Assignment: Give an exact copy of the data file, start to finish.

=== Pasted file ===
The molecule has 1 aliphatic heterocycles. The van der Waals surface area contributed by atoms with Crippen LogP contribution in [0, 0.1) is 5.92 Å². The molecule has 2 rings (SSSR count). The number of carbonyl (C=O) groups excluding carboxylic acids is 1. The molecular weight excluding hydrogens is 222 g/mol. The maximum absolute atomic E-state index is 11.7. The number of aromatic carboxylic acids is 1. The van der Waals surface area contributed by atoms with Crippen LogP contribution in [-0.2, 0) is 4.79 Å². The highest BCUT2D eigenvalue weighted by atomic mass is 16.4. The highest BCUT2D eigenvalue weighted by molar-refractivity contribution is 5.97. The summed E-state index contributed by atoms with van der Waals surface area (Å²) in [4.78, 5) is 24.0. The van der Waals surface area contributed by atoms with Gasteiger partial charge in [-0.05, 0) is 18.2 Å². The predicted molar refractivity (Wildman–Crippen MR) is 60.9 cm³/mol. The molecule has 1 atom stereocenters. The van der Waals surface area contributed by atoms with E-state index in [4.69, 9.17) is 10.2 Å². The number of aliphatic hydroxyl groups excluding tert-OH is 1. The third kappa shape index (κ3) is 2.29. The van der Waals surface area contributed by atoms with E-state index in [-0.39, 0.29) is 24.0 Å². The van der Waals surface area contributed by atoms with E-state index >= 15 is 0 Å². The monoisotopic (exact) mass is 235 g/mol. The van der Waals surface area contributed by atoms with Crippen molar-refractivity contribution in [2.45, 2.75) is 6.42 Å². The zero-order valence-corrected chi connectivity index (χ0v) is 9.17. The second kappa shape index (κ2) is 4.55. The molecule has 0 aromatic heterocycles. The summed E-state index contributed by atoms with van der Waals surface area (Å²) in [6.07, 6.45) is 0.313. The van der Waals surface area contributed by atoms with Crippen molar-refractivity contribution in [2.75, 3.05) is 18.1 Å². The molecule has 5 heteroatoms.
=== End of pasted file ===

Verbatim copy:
The molecule has 1 aliphatic heterocycles. The van der Waals surface area contributed by atoms with Crippen LogP contribution in [0, 0.1) is 5.92 Å². The molecule has 2 rings (SSSR count). The number of carbonyl (C=O) groups excluding carboxylic acids is 1. The molecular weight excluding hydrogens is 222 g/mol. The maximum absolute atomic E-state index is 11.7. The number of aromatic carboxylic acids is 1. The van der Waals surface area contributed by atoms with Crippen LogP contribution in [-0.2, 0) is 4.79 Å². The highest BCUT2D eigenvalue weighted by atomic mass is 16.4. The highest BCUT2D eigenvalue weighted by molar-refractivity contribution is 5.97. The summed E-state index contributed by atoms with van der Waals surface area (Å²) in [4.78, 5) is 24.0. The van der Waals surface area contributed by atoms with Gasteiger partial charge in [-0.05, 0) is 18.2 Å². The predicted molar refractivity (Wildman–Crippen MR) is 60.9 cm³/mol. The molecule has 1 atom stereocenters. The van der Waals surface area contributed by atoms with E-state index in [4.69, 9.17) is 10.2 Å². The number of aliphatic hydroxyl groups excluding tert-OH is 1. The third kappa shape index (κ3) is 2.29. The van der Waals surface area contributed by atoms with E-state index in [-0.39, 0.29) is 24.0 Å². The van der Waals surface area contributed by atoms with E-state index >= 15 is 0 Å². The monoisotopic (exact) mass is 235 g/mol. The van der Waals surface area contributed by atoms with Crippen molar-refractivity contribution in [2.45, 2.75) is 6.42 Å². The zero-order valence-corrected chi connectivity index (χ0v) is 9.17. The second kappa shape index (κ2) is 4.55. The molecule has 0 aromatic heterocycles. The summed E-state index contributed by atoms with van der Waals surface area (Å²) in [6.07, 6.45) is 0.313. The van der Waals surface area contributed by atoms with Crippen molar-refractivity contribution in [2.75, 3.05) is 18.1 Å². The molecule has 5 heteroatoms.